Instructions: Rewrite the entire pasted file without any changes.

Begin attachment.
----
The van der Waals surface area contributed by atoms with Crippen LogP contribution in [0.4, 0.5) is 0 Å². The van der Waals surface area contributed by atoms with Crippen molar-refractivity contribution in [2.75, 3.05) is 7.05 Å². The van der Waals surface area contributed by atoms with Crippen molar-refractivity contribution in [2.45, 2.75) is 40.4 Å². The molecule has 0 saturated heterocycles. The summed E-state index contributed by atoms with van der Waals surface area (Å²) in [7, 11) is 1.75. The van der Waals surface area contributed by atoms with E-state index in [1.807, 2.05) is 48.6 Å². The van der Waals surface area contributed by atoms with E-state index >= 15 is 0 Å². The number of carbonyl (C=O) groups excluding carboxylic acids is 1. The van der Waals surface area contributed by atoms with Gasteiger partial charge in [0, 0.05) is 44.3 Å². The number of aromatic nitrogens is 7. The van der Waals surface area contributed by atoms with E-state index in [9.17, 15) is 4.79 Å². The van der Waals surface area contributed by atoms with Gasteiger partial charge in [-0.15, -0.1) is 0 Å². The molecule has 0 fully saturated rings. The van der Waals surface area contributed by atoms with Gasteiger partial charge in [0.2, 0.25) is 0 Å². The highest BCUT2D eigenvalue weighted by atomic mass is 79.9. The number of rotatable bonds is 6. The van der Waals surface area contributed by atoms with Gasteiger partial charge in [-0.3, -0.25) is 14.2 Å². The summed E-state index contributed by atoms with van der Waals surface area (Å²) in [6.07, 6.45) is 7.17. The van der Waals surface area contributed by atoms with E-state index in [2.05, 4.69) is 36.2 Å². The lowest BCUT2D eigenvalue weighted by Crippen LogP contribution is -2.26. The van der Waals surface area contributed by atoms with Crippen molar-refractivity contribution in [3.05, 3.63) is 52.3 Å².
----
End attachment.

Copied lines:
The van der Waals surface area contributed by atoms with Crippen LogP contribution in [0.4, 0.5) is 0 Å². The van der Waals surface area contributed by atoms with Crippen molar-refractivity contribution in [2.75, 3.05) is 7.05 Å². The van der Waals surface area contributed by atoms with Crippen molar-refractivity contribution in [2.45, 2.75) is 40.4 Å². The molecule has 0 saturated heterocycles. The summed E-state index contributed by atoms with van der Waals surface area (Å²) in [7, 11) is 1.75. The van der Waals surface area contributed by atoms with E-state index in [1.807, 2.05) is 48.6 Å². The van der Waals surface area contributed by atoms with E-state index >= 15 is 0 Å². The number of carbonyl (C=O) groups excluding carboxylic acids is 1. The van der Waals surface area contributed by atoms with Gasteiger partial charge in [0, 0.05) is 44.3 Å². The number of aromatic nitrogens is 7. The van der Waals surface area contributed by atoms with E-state index in [9.17, 15) is 4.79 Å². The van der Waals surface area contributed by atoms with Gasteiger partial charge in [-0.15, -0.1) is 0 Å². The molecule has 0 fully saturated rings. The van der Waals surface area contributed by atoms with Gasteiger partial charge in [0.2, 0.25) is 0 Å². The highest BCUT2D eigenvalue weighted by atomic mass is 79.9. The number of rotatable bonds is 6. The van der Waals surface area contributed by atoms with Gasteiger partial charge in [-0.3, -0.25) is 14.2 Å². The summed E-state index contributed by atoms with van der Waals surface area (Å²) in [6.07, 6.45) is 7.17. The van der Waals surface area contributed by atoms with E-state index in [2.05, 4.69) is 36.2 Å². The lowest BCUT2D eigenvalue weighted by Crippen LogP contribution is -2.26. The van der Waals surface area contributed by atoms with Crippen molar-refractivity contribution in [3.05, 3.63) is 52.3 Å².